The films have different interpretations in them, the directors have had to create the visuals where nothing is said by the text. The director has to be like your imagination when you read a book. Costumes are very different in both films, mainly because they are set in different times, but partly because of the way the director had interpreted the play. In Zeffirelli, the Montagues wear dull colours like grey and blue and the Capulets wear orange and black (which could indicate danger). In Lurhmann, however, it is the opposite; The Montagues wear really bright clothes and the Capulets wear black. Although the Montagues wear different clothes, the Capulets wear black in both films. I think that this is because the Capulets are meant to be the 'baddies' and evil, so if they wear dark clothes, it is really easy to see that they are bad. It is a typical clichйd film type (although maybe not at the time) with the heroes and the villains. The villains are dark and evil and everyone hates them whereas the good guys are the bright happy people that the camera follows around. Although if it were really clichйd then the plucky underdog would not win like they so often do, and it looks like that until the end which I think gives it a sort of realistic twist at the end instead of a 'happy' ending.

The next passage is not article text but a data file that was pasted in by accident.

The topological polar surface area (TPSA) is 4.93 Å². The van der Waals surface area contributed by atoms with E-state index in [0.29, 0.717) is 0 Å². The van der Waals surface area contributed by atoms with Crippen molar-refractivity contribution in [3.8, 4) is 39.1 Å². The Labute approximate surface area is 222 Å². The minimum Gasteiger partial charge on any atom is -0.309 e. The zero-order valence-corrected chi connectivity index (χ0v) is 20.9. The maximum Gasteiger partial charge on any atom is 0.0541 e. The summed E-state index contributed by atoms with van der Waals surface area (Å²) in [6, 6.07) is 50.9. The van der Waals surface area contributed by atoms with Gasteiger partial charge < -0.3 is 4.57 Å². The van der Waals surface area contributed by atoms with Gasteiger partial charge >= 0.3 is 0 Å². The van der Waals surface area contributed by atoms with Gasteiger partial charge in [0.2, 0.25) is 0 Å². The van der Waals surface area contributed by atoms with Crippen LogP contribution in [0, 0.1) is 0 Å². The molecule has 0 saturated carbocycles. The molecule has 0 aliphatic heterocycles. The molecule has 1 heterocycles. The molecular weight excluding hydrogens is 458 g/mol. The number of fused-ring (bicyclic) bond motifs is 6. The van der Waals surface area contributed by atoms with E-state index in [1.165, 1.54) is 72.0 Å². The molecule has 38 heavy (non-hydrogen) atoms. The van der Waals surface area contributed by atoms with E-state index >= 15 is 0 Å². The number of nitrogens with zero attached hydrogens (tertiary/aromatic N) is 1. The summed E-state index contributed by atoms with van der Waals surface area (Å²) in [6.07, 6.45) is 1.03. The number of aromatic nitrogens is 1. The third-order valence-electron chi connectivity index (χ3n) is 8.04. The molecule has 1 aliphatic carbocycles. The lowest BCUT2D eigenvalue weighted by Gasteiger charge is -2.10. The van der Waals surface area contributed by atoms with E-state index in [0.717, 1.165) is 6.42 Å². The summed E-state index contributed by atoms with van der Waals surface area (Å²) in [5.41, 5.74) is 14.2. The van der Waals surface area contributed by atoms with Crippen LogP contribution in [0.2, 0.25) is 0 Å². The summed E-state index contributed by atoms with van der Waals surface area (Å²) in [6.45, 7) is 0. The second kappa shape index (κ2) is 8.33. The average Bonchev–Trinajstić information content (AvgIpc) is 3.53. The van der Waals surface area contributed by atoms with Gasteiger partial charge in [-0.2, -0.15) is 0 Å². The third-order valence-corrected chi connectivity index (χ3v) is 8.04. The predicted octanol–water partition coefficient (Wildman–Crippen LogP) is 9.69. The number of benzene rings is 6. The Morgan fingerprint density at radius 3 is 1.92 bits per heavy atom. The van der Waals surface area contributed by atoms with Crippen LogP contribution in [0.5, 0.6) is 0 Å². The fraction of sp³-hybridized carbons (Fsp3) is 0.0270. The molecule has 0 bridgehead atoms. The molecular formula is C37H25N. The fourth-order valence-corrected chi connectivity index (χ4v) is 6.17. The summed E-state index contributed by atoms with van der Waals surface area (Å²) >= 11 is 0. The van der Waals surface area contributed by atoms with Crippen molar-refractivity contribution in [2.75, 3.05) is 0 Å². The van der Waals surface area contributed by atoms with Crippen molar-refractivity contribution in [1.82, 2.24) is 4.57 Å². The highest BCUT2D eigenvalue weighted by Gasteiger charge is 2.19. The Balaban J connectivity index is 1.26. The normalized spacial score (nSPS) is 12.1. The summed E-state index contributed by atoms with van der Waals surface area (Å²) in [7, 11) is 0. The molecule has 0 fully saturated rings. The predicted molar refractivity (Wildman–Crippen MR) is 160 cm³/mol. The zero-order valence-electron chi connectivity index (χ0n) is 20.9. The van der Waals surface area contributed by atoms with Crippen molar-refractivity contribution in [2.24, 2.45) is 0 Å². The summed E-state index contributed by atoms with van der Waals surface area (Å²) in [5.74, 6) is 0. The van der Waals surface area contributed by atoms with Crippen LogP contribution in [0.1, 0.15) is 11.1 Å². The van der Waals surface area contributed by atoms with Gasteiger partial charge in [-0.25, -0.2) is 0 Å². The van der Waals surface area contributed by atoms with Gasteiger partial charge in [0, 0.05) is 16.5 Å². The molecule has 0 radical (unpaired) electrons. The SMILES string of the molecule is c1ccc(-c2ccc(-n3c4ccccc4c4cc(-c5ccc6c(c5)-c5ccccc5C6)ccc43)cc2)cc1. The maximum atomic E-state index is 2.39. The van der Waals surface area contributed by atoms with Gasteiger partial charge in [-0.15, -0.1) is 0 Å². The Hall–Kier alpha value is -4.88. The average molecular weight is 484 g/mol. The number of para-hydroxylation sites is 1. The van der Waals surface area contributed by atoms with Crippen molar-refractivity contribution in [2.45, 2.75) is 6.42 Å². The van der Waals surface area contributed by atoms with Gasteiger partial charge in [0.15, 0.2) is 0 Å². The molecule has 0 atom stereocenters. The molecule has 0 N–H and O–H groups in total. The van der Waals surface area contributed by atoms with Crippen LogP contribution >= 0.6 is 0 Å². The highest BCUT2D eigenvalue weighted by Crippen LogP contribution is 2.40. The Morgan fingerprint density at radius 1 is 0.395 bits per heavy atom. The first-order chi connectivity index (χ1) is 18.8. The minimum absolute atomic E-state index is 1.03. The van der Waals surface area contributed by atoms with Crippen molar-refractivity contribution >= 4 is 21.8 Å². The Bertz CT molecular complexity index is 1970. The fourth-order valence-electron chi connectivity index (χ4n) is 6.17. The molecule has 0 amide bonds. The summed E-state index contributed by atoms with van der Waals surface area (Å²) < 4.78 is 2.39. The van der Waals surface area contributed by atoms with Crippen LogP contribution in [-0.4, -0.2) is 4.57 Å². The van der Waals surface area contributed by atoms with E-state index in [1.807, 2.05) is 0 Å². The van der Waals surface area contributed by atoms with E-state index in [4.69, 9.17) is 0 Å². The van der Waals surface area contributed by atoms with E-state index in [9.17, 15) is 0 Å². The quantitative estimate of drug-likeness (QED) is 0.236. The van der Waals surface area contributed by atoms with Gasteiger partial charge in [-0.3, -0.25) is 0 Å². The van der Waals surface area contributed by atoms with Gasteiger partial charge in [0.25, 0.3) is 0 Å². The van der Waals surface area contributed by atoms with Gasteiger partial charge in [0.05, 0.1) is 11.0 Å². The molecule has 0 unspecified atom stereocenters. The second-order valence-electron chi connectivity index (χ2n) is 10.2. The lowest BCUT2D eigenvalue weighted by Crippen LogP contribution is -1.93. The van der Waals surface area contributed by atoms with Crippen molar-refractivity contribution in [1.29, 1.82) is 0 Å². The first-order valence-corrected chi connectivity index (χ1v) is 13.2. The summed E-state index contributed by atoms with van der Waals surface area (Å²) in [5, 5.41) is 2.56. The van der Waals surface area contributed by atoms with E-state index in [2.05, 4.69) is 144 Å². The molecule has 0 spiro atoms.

Lurhmann cast a black man for Mercutio, but it would have been out of the question for Zeffirelli to have any ethnic minorities in his film at that time let alone Shakespeare's time because there was a lot of prejudice towards black people and the film would become very controversial meaning that some people wouldn't want to come and see the film when Zeffirelli just wanted a plain film that was for people who wanted to see 'Romeo and Juliet', so no one would consider. There is also a lot of religious